“It’s the folkloric capital of Venezuela,” Garcia said.
For Garcia, it comes out in the landscape style he’s been developing since age 11.
Still, as he got older and Venezuela began to crumble, he felt he couldn’t stay.
“The situation got very hard,” he said. “Whatever job you wanted, it was impossible to find, you had to move.”
He left for Ecuador in 2021, as the country continued down a path of economic depression more severe than almost any other country, especially among those not at war.
In 2020, real gross domestic product in Venezuela declined by 30%, according to an April 2021 report from the International Monetary Fund. The year before, it had declined by 35%. For comparison, most Latin American and Caribbean countries saw a 7% decline in 2020 and a 0.2% increase in 2019.
Beyond his hometown, Garcia began to appreciate how much of a living he could earn painting, and soon he had enough to travel north with some relatives.
Along the way, he left traces of himself in murals painted for businesses in each of the countries he crossed, from a bar in Costa Rica, where he painted the ceiling and stools, to small businesses in Juarez, Mexico, where he crossed the border.
He crossed April 24, 2023, and the next day he had a gig painting an El Paso piñata store.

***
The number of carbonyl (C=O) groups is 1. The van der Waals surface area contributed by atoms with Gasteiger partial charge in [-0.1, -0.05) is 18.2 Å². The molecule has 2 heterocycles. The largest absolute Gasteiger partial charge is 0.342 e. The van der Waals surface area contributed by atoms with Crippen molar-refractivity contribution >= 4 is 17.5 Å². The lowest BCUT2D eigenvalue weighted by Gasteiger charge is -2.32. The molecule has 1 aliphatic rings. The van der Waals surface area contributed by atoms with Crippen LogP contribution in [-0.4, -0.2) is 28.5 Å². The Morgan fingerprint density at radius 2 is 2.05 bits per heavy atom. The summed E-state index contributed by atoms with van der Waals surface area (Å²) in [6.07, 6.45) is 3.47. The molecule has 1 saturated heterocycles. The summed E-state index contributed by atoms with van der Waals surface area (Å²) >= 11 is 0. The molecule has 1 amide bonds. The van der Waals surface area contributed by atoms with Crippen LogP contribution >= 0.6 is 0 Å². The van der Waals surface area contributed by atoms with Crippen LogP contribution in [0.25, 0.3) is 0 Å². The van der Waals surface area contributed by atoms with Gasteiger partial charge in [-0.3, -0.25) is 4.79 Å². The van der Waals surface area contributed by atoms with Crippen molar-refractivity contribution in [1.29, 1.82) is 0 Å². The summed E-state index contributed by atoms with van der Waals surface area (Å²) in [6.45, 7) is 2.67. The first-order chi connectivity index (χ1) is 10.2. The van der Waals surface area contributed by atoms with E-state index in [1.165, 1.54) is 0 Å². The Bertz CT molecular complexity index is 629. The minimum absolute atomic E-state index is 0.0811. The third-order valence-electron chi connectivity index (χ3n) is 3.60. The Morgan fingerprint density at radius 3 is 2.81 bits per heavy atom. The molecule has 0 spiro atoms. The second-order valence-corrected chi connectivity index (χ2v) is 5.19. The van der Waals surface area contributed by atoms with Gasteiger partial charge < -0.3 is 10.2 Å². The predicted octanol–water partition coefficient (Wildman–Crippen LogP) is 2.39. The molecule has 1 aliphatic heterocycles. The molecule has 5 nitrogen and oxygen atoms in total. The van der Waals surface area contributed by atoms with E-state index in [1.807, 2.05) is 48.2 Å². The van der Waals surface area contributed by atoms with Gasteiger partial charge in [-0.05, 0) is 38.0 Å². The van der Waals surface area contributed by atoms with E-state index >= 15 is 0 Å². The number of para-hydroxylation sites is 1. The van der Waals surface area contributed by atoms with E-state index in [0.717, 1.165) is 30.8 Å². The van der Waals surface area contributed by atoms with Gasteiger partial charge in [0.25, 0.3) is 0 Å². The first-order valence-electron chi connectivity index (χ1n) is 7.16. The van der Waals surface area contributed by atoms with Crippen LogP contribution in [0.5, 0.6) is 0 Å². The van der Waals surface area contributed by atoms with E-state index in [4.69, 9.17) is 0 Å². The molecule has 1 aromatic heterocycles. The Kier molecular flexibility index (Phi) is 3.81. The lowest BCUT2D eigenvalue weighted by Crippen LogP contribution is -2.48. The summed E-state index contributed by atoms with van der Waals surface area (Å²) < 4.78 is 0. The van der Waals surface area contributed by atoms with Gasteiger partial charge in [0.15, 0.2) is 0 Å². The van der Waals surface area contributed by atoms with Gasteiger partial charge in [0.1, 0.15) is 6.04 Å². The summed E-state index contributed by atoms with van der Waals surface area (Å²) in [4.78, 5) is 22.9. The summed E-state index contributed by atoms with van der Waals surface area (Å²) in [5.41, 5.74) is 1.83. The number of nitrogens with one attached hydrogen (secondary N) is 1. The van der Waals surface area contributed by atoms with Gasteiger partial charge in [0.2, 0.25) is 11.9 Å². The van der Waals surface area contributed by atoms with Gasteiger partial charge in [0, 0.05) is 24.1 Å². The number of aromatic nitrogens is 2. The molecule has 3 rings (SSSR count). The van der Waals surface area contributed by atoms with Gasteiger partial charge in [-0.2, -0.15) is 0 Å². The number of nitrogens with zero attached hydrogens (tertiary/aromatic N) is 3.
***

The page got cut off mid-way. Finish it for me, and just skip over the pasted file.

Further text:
That’s where Mario Sifuentes, the pastor of a local church, met him. Sifuentes, 46, found Garcia painting the store right when he was looking for a painter for his church, where for years they had relied on a banner out front advertising the space that needed to be replaced almost annually.
“Right here, in El Paso it’s windy, so the banners fly away,” Sifuentes said. Or they got torn. A recent windstorm, he said, tore half the banner down. He took down the rest before the 30-foot-long, 5-foot-high panel could blow into traffic, but after that he decided to replace the banner one more time — costing about $150 — and look for a painter.
That’s when he found Garcia. The young Venezuelan did the job at a discount because it was a church, but again people noticed.
“They were asking for him,” Sifuentes said. “He got referred to do another painting, then suddenly he was doing more paintings here in El Paso.”
Seeing Garcia’s work take off during his brief Texas sojourn reminded the minister why the arrivals should be welcomed.
“There’s very good immigrants that are very talented, and they can do a lot right here in the U.S.” he said. “That’s what we need right here — positive people.”
Now in a shelter in Chicago, with a steady amount of work, the prospect of finding help with housing through the state on the horizon and the hearing for his asylum case slated for 2024, Garcia feels cautiously optimistic about his future.
He spends his days painting, as the pants he’s wearing take on a rash of colors like a Jackson Pollock canvas, and thinks about the techniques he wants to incorporate into his work next.
“God gives some of us talent, but not many take advantage of it,” he said. “If you don’t put in the dedication and discipline, nothing comes of it. You have to be hungry to outdo yourself, to become more.”
Michael Loria is a staff reporter for the Chicago Sun-Times via Report for America, a not-for-profit journalism program that aims to bolster the paper’s coverage of communities on the South Side and West Side.